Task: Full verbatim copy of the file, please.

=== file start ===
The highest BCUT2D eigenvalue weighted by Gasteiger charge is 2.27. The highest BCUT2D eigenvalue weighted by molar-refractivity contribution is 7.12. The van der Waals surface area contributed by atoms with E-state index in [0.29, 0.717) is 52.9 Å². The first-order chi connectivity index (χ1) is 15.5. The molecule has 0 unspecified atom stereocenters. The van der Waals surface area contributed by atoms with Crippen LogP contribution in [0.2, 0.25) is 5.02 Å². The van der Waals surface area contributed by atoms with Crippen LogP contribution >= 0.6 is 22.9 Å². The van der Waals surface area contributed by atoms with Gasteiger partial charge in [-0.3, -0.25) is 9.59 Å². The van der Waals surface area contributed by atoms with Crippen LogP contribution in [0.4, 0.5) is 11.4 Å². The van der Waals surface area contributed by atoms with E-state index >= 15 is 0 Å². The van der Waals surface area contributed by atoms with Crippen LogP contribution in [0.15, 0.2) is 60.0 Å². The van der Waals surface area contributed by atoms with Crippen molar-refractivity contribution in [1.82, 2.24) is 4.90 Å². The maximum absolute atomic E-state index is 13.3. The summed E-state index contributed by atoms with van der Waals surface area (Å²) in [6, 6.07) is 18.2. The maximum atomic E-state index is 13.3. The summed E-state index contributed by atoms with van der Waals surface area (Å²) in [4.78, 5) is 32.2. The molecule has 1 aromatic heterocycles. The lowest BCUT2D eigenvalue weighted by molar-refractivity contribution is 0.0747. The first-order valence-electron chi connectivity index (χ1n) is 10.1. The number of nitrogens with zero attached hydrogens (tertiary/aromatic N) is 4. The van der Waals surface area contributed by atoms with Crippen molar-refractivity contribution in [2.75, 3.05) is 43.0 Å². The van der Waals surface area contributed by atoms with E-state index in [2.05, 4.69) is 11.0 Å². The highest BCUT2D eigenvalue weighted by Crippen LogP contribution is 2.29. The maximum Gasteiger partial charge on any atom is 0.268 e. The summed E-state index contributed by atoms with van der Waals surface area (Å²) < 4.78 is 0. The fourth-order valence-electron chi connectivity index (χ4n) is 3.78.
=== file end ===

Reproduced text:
The highest BCUT2D eigenvalue weighted by Gasteiger charge is 2.27. The highest BCUT2D eigenvalue weighted by molar-refractivity contribution is 7.12. The van der Waals surface area contributed by atoms with E-state index in [0.29, 0.717) is 52.9 Å². The first-order chi connectivity index (χ1) is 15.5. The molecule has 0 unspecified atom stereocenters. The van der Waals surface area contributed by atoms with Crippen LogP contribution in [0.2, 0.25) is 5.02 Å². The van der Waals surface area contributed by atoms with Crippen LogP contribution >= 0.6 is 22.9 Å². The van der Waals surface area contributed by atoms with Gasteiger partial charge in [-0.3, -0.25) is 9.59 Å². The van der Waals surface area contributed by atoms with Crippen LogP contribution in [0.4, 0.5) is 11.4 Å². The van der Waals surface area contributed by atoms with E-state index >= 15 is 0 Å². The van der Waals surface area contributed by atoms with Crippen LogP contribution in [0.15, 0.2) is 60.0 Å². The van der Waals surface area contributed by atoms with Crippen molar-refractivity contribution in [1.82, 2.24) is 4.90 Å². The maximum absolute atomic E-state index is 13.3. The summed E-state index contributed by atoms with van der Waals surface area (Å²) in [6, 6.07) is 18.2. The maximum atomic E-state index is 13.3. The summed E-state index contributed by atoms with van der Waals surface area (Å²) in [4.78, 5) is 32.2. The molecule has 1 aromatic heterocycles. The lowest BCUT2D eigenvalue weighted by molar-refractivity contribution is 0.0747. The first-order valence-electron chi connectivity index (χ1n) is 10.1. The number of nitrogens with zero attached hydrogens (tertiary/aromatic N) is 4. The van der Waals surface area contributed by atoms with Crippen molar-refractivity contribution in [2.75, 3.05) is 43.0 Å². The van der Waals surface area contributed by atoms with E-state index in [2.05, 4.69) is 11.0 Å². The highest BCUT2D eigenvalue weighted by Crippen LogP contribution is 2.29. The maximum Gasteiger partial charge on any atom is 0.268 e. The summed E-state index contributed by atoms with van der Waals surface area (Å²) < 4.78 is 0. The fourth-order valence-electron chi connectivity index (χ4n) is 3.78.